I am suddenly in the mood for modelling again! More wiring has been done, including board 3 and the uncoupling magnets on board 2.

The 3rd board (non-scenic) has just one track and no accessories, so the wiring is very simple. Here is a view from the operating side...

...and underneath

I added a 6-pin socket to maintain consistency with the other boards. Technically, none are required at the moment, but it provides a bit of future-proofing.

Here is a view of the underside of the main board. A problem with a very small baseboard is finding enough space for all the wiring, which in my case is necessarily little less than would be required for a far larger baseboard. Again, the 6-pin socket wiring (hanging loose in the photo) is largely superfluous at the moment - just one wire in use connecting a point frog on the man board with the switch controlling the point blades which is on the main fiddle yard board.

I shall tidy up the wiring a little bit, which shouldn't take too long. The only problem found so far is intermittent connectivity on one of the turntable rails. I shall need to look into that. Otherwise, everything is working as expected, which is quite a relief.

I am more or less ready to begin the scenery. The track layout is inspired by Wantage, but the station surroundings there are not ideal. I plan to site railway buildings similar to those at Wantage in their real places. The rest though will have to be substantially different, to create some kind of atmosphere. More on that another time.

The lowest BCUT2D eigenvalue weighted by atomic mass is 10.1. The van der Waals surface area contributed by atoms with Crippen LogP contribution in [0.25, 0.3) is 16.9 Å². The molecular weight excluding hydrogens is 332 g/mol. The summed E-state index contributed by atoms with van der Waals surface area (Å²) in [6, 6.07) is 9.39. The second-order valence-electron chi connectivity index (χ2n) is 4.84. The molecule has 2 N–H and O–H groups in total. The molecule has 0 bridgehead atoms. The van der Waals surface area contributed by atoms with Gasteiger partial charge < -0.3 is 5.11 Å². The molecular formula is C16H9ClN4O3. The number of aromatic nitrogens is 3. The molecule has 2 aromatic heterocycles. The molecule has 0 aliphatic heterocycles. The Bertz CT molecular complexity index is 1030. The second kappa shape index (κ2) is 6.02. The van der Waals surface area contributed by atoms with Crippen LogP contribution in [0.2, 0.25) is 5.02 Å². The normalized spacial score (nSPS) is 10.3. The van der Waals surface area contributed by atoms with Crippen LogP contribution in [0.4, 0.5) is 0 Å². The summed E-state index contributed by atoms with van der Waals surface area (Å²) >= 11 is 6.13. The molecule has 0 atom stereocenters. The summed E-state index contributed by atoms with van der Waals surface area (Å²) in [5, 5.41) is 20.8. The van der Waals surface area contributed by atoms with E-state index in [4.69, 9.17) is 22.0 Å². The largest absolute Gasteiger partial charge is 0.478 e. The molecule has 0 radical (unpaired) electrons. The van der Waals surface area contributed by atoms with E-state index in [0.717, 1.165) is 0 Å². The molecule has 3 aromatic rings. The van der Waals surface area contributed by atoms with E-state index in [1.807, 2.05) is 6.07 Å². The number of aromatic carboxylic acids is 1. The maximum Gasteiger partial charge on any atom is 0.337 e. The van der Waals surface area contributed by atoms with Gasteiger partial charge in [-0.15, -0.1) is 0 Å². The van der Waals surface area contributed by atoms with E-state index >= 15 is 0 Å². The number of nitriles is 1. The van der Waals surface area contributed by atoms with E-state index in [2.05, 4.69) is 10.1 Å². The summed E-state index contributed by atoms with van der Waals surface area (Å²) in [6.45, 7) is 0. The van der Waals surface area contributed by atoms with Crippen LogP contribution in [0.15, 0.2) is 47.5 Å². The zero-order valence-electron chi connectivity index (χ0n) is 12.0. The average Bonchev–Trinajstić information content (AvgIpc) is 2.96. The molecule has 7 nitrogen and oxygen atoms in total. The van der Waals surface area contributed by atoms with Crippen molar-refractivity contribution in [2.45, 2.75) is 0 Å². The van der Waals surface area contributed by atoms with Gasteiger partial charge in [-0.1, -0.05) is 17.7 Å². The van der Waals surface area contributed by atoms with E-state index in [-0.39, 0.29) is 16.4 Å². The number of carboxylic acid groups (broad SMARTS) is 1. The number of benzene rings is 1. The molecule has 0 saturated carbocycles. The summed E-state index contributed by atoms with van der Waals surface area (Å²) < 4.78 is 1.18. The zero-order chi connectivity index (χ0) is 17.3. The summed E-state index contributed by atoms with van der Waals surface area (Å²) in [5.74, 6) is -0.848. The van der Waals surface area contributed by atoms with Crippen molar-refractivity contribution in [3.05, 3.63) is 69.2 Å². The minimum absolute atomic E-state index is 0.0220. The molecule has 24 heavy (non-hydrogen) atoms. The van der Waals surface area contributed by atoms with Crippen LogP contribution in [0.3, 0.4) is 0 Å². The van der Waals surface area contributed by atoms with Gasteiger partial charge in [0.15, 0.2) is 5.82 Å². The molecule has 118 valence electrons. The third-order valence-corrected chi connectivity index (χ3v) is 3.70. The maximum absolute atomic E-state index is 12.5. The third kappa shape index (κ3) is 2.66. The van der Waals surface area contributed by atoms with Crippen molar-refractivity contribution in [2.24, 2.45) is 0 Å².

Friday, 11 September 2020


 Progress on the electrics continues with batteries,wires and switches, amongst other things.

On the fiddle yard, I have now finished revising the electrics for the turntable. The battery holder from the Kitwood kit has been replaced by one originally designed to hold 3 batteries. This has been adapted so that 2 batteries can be used alternately, rather than simultaneously. One battery at a time noticeably slows the rotation of the turntable, which is a big improvement. With 2 separate batteries, I can switch from one battery to the other in the middle of an exhibition if necessary, without having to physically replace a discharged battery with a charged one straight away.

 Operating the turntable now requires 3 switches. A DPDT switch controls the direction of rotation, with a centre off. A slide switch is used to select which battery to use to power the rotation. Finally, another DPDT switch reverses the polarity of the rails. A red dot has been painted on the turntable to show which switch position should be selected. Complicated, but it requires only simple components! I have also installed a 6-way socket at the extreme left of the shelf as I now require more than just track power to be transmitted between baseboards.

On the main baseboard, I have installed the shelf. I have added a 6-way socket to match the one on the fiddle yard board. They will be connected by a jump lead. Also added are blue push button switches for the 4 uncoupling magnets.

The uncoupling magnets have been fitted to the underside of the baseboard. I am waiting for some diodes before I finish wiring these.

Next, I shall probably turn my attention to wiring etc. for the third baseboard.

Friday, 4 September 2020


 The scenic board is now fully wired with working turnouts. Here is a short video - sorry about the long pause at the start.

I am particularly pleased with how well the loco traverses the single blade point near the start of the video. I had been a little worried about how well it would work. Here it is in close-up on the right of the photo. I did it this way to avoid awkward soldering. No one will notice the omission of one of the point blades from a typical viewing distance.

And here is the complete board. Just a shelf to add at the back now, like on the fiddle yard board.

I also need to add some uncoupling magnets. Then, the electrics will be more or less finished.